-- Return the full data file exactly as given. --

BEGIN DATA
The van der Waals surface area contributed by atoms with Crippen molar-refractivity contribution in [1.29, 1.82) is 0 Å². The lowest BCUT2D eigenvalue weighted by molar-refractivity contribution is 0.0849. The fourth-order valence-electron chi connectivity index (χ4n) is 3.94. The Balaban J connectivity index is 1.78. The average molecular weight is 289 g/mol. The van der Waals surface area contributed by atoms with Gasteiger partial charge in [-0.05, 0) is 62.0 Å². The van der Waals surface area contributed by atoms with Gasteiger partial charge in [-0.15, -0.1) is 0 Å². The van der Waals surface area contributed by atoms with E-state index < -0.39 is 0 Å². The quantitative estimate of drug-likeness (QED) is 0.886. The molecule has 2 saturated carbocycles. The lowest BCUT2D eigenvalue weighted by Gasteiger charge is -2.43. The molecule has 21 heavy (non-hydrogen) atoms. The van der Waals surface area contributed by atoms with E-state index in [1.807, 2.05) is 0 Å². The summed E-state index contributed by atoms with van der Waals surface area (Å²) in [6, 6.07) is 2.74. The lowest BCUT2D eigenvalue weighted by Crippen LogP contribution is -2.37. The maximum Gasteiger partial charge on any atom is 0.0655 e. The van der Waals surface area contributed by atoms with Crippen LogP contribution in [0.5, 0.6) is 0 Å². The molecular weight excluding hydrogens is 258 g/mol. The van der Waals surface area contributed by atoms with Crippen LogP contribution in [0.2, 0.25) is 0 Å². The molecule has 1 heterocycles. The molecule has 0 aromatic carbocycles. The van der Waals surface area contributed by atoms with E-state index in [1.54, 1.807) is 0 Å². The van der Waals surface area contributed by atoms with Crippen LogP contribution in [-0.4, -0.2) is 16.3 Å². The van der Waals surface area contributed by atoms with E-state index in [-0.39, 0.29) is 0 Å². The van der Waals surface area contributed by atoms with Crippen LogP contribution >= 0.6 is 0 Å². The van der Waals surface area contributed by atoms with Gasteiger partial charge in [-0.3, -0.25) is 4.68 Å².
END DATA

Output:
The van der Waals surface area contributed by atoms with Crippen molar-refractivity contribution in [1.29, 1.82) is 0 Å². The lowest BCUT2D eigenvalue weighted by molar-refractivity contribution is 0.0849. The fourth-order valence-electron chi connectivity index (χ4n) is 3.94. The Balaban J connectivity index is 1.78. The average molecular weight is 289 g/mol. The van der Waals surface area contributed by atoms with Gasteiger partial charge in [-0.05, 0) is 62.0 Å². The van der Waals surface area contributed by atoms with Gasteiger partial charge in [-0.15, -0.1) is 0 Å². The van der Waals surface area contributed by atoms with E-state index < -0.39 is 0 Å². The quantitative estimate of drug-likeness (QED) is 0.886. The molecule has 2 saturated carbocycles. The lowest BCUT2D eigenvalue weighted by Gasteiger charge is -2.43. The molecule has 21 heavy (non-hydrogen) atoms. The van der Waals surface area contributed by atoms with E-state index in [1.807, 2.05) is 0 Å². The summed E-state index contributed by atoms with van der Waals surface area (Å²) in [6, 6.07) is 2.74. The lowest BCUT2D eigenvalue weighted by Crippen LogP contribution is -2.37. The maximum Gasteiger partial charge on any atom is 0.0655 e. The van der Waals surface area contributed by atoms with Crippen LogP contribution in [0.5, 0.6) is 0 Å². The molecular weight excluding hydrogens is 258 g/mol. The van der Waals surface area contributed by atoms with Crippen LogP contribution in [0.2, 0.25) is 0 Å². The molecule has 1 heterocycles. The molecule has 0 aromatic carbocycles. The van der Waals surface area contributed by atoms with E-state index in [1.54, 1.807) is 0 Å². The van der Waals surface area contributed by atoms with Crippen LogP contribution in [-0.4, -0.2) is 16.3 Å². The van der Waals surface area contributed by atoms with E-state index in [-0.39, 0.29) is 0 Å². The van der Waals surface area contributed by atoms with Crippen LogP contribution >= 0.6 is 0 Å². The van der Waals surface area contributed by atoms with Gasteiger partial charge in [-0.3, -0.25) is 4.68 Å².